Honestly they fine as is, a sort of filler episode monster to menace some small holding the players are invested in and teach them the value of prep time, or just be a high-stakes slugathon with acid and whack-a-mole shenanigans. The first H seems gratuitous and honestly I'm fine with just calling them giant mutant acid-spitting centipedes too to fully dodge copyright
please don't look at that back left leg extending back into some forbidden dimension
or the leaning hut of Pisa
or what appear to be unripe thatch roofs growing as fully formed vegetable life

Aerial Servant

This is the first of a series of posts where Imma re-imagine all the AD&D monsters from the monster manual(s?) into something more usable for my campaign, talk about my take on the original incarnations a little bit, and draw them too just to give myself a series of prompts to git gud

The Aerial Servant is a bit of puzzler. It is very similar to the largest variety of Air Elemental, but it is typically invisible, and furthermore, native not to the sky, but to the Ethereal and Astral planes, typically only seen in this world as a servant (hence the name) of a mighty cleric. Much is made of how strong they are, how much they can carry, how hard it is to escape being grappled by one, and so on, and have an interesting specification that, if frustrated from the completion of their assigned task, they go insane, return to the responsible cleric, and attack at double strength. It is also mentioned that, despite their impressive combat stats, they 'do not fight, per se, but are exceedingly strong and fast.' Clearly a monster with a very specific role, but it's the sort of monster that 12-year old me read and was like 'this is dumb bloat that overlaps with the air elemental, wtf' but modern me realizes it's a puzzle monster. Distant Evil High Priests (EHPs) can sic these on parties of pretty much any level with a 'capture or steal so-and-so' command, or probably even better, on valuables or VIPs the party is invested in protecting. If you force it into a fight you're probably going to get rent asunder, but if you can foil its directive with clever use of the environment and planning (my immediate idea is to seal the valuable item or VIP in an iron coffin that weighs in excess of 10,000 gold pieces) it will probably kill the responsible EHP, because even if 'double strength' only applies to their weight capacity, they're still an invisible flying monster that gets a surprise round 4-in-6 times and deals 8d4 damage.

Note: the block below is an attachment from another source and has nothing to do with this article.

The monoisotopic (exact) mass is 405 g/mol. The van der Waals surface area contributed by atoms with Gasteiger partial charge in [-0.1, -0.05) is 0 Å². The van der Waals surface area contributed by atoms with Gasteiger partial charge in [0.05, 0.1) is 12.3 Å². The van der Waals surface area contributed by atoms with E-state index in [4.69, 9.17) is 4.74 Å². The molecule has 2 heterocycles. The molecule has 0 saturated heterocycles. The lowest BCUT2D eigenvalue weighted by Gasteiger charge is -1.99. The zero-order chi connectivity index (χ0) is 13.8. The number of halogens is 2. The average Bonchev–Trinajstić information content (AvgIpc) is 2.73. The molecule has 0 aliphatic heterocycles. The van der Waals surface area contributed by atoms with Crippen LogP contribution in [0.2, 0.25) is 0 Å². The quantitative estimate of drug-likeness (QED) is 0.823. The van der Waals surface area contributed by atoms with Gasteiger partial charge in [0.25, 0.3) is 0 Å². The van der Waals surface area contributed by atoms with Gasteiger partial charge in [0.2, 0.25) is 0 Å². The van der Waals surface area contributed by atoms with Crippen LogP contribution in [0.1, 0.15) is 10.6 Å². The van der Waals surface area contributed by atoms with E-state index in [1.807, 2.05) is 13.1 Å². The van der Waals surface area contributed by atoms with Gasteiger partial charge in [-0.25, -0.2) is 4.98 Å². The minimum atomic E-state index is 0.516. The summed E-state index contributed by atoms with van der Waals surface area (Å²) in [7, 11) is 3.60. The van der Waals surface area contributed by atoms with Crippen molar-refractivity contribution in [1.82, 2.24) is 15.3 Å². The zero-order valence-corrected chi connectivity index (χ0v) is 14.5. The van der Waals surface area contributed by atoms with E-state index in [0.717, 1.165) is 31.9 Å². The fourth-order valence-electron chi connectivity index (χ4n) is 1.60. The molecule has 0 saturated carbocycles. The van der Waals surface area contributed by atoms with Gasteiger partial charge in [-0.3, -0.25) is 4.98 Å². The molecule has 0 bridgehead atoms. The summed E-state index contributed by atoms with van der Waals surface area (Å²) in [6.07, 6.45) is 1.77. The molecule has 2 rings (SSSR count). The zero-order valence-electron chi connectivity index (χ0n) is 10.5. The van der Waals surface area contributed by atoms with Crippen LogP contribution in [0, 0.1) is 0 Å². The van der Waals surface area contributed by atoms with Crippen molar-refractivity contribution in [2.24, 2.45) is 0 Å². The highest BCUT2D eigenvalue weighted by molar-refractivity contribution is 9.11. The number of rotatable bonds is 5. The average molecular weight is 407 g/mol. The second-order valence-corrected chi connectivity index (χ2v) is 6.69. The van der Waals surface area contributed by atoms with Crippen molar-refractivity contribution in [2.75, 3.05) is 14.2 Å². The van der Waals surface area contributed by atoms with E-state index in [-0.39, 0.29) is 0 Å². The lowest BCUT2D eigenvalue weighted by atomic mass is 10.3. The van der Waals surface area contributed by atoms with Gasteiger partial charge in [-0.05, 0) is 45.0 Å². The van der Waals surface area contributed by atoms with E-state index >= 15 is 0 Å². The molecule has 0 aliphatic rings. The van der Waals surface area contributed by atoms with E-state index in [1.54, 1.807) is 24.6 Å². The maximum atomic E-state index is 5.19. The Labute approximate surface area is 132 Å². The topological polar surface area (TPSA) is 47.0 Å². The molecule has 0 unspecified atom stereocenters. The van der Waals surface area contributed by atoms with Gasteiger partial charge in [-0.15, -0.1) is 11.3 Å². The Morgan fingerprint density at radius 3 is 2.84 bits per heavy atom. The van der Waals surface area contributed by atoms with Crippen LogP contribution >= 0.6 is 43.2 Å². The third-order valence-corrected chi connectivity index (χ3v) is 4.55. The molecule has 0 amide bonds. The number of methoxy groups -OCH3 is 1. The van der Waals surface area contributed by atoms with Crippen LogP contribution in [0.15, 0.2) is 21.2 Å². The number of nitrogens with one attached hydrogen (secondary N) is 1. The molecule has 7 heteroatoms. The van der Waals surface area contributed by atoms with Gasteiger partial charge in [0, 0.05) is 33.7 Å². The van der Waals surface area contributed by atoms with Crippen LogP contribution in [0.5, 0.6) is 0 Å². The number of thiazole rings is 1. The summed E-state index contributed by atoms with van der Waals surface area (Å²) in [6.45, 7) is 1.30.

Elementals in my setting are among the first entities of the world, composed of primordial dark matter entering a covenant with the Light of the First Sun and obtaining energy and orderly form, where before all was writhing, inchoate darkness. Elementals are the enforcers of biological processes like eating, aging, reproduction, etc. Anyone in violation of these processes is considered 'undead' and is probably gonna have a bad time as the world itself starts trying to go all Repo-man on the matter that was loaned to the spirit of the violating body.